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Program Spotlight: Lenfest Center for the Arts The Lenfest Center is a multi-use facility designed and equipped to accommodate a broad spectrum of the performing arts.

WLU_5640-800x533 Program Spotlight: Lenfest Center for the ArtsLenfest Center

The show must go on … campus! If there is a performing arts event on the Washington and Lee University campus, it usually occurs in the Lenfest Center for the Arts.

The Lenfest Center for the Arts, constructed in 1991, and named for Gerry ’53 and Marguerite Lenfest, is a multi-use facility designed and equipped to accommodate a broad spectrum of the performing arts, including theater, musical theater, opera and operetta, choral and band music, dance and performance art in one energizing complex. It also serves as the home of the Department of Theater, Dance, and Film Studies and the Department of Music and Department of Art and Art History.

Over the last two decades, the Lenfest Center has helped W&L provide the fine arts component of an exceptional liberal arts education. Housing more than 175 performances and events each year and hosting over 30,000 patrons, the center has become the region’s performing arts center. Countless rehearsals and an ongoing schedule of classes make the Lenfest Center a lively and dynamic educational facility.

“Part of our mission statement reads, ‘The primary goal of the Lenfest Center for the Arts and its staff is to enhance the artistic and academic life of Washington and Lee students and to enrich the cultural life of the university and surrounding community through the professional presentation of artistic events at the highest level,’ said Rob Mish, director of the Lenfest Center. “Since its doors opened in 1991, the arts footprint in Rockbridge County has increased exponentially. Imagine a Lexington without a fully staffed performance venue, one without current technical capabilities, and without an experienced technical team. That was a Lexington prior to 1991.”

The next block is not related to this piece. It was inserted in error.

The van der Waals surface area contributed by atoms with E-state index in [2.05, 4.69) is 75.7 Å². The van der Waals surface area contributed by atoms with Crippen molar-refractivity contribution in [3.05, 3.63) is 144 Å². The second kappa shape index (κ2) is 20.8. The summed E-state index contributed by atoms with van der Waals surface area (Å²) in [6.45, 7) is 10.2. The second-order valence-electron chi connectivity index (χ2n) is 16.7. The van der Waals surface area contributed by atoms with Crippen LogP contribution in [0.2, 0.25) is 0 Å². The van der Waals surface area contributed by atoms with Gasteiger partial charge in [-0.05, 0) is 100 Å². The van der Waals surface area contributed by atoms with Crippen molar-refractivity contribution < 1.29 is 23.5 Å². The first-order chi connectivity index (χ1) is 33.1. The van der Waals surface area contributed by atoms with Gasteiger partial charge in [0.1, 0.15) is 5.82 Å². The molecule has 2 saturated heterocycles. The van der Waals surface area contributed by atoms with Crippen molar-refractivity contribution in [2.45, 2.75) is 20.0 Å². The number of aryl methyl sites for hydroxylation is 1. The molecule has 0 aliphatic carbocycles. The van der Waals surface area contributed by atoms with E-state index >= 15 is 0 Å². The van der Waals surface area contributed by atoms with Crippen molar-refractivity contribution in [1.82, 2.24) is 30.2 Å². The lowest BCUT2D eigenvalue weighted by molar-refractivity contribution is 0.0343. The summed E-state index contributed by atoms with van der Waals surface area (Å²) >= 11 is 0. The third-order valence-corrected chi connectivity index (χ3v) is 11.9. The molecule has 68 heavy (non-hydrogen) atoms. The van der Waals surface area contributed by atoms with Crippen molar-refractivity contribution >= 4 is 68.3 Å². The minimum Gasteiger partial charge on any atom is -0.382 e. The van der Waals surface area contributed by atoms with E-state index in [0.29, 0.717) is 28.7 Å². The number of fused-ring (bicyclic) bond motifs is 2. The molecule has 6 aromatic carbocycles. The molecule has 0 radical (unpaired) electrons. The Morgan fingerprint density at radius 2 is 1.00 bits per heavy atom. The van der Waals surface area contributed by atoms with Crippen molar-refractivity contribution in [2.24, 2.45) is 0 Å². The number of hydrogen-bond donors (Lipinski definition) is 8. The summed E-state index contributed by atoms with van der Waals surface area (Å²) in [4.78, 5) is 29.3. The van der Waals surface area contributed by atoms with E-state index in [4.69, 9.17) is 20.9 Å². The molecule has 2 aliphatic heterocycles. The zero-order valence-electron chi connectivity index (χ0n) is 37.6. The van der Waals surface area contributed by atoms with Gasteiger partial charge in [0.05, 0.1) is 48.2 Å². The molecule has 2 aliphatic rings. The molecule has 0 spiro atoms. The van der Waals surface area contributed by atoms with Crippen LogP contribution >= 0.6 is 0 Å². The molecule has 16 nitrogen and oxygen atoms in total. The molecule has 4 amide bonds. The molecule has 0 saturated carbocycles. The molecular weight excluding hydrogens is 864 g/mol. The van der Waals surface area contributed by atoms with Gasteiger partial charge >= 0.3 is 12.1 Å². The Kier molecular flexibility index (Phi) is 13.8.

The original building, now known simply as Lenfest Hall, features two theaters, the Keller Theatre, a 415-seat proscenium space, and the roughly 120-seat Johnson Theatre, a Black Box experimental space. Lenfest Hall includes a design lab, a rehearsal studio, faculty offices, as well as theatrical and dance-related support facilities, such as a scene shop, a costume shop, dressing rooms and modest storage.

littlewomen1-scaled-800x533 Program Spotlight: Lenfest Center for the ArtsGrace Pelosky ’22 (Jo March) and Lauren Hoaglund ’22 (Amy March) star in W&L’s production of “Little Women: The Broadway Musical.”

The John and Anne Wilson Hall, which opened in 2006, is attached to the original Lenfest building and houses the university’s music and art departments. Wilson Hall contains a 300-seat state-of-the-art concert hall, which hosts the university’s many student, faculty and ensemble music groups and world-renowned concert artists. In addition, there are classrooms, faculty offices, a studio for each art medium, composition labs and numerous rehearsal rooms. The Lenfest Center is also home to the Staniar Art Gallery, an excellent venue for students, faculty and professional artists.

Tickets for the 2022 season at Lenfest Center went on sale starting Nov. 30, 2021, and program highlights for the 2022 season include “Les Ballets Trockadero de Monte Carlo,” a piano concert by Vadym KholodenkoSonoKlect: Jasper Wood and David Riley“Thumbelina” and the Robert O. and Elizabeth M. Bentley Musical: “All Shook Up.”

“Someone once said that there are three things that must exist to make theater,” said Mish. “One, a story; two, a person to tell the story; and three, an audience to hear the story. For nearly two years now performers and audiences have not been allowed to make their essential contributions to a basic human need — participating in storytelling. Across the world, people have been anxiously waiting for the day when we could perform live, in person, in front of a live audience. The energy and connection formed between live performers and a live audience cannot begin to compare to an impersonal, streamed performance on Zoom where there is no energy. There is no connection.”

Mish added, “Speaking as one who recently has had the chance to perform live, with no mask, and in front of a live, enthusiastic audience; I can say that it was one of the most refreshing and exhilarating experiences of my life!”

Read more about the upcoming season and buy your tickets online by visiting my.wlu.edu/lenfest-center/current-season.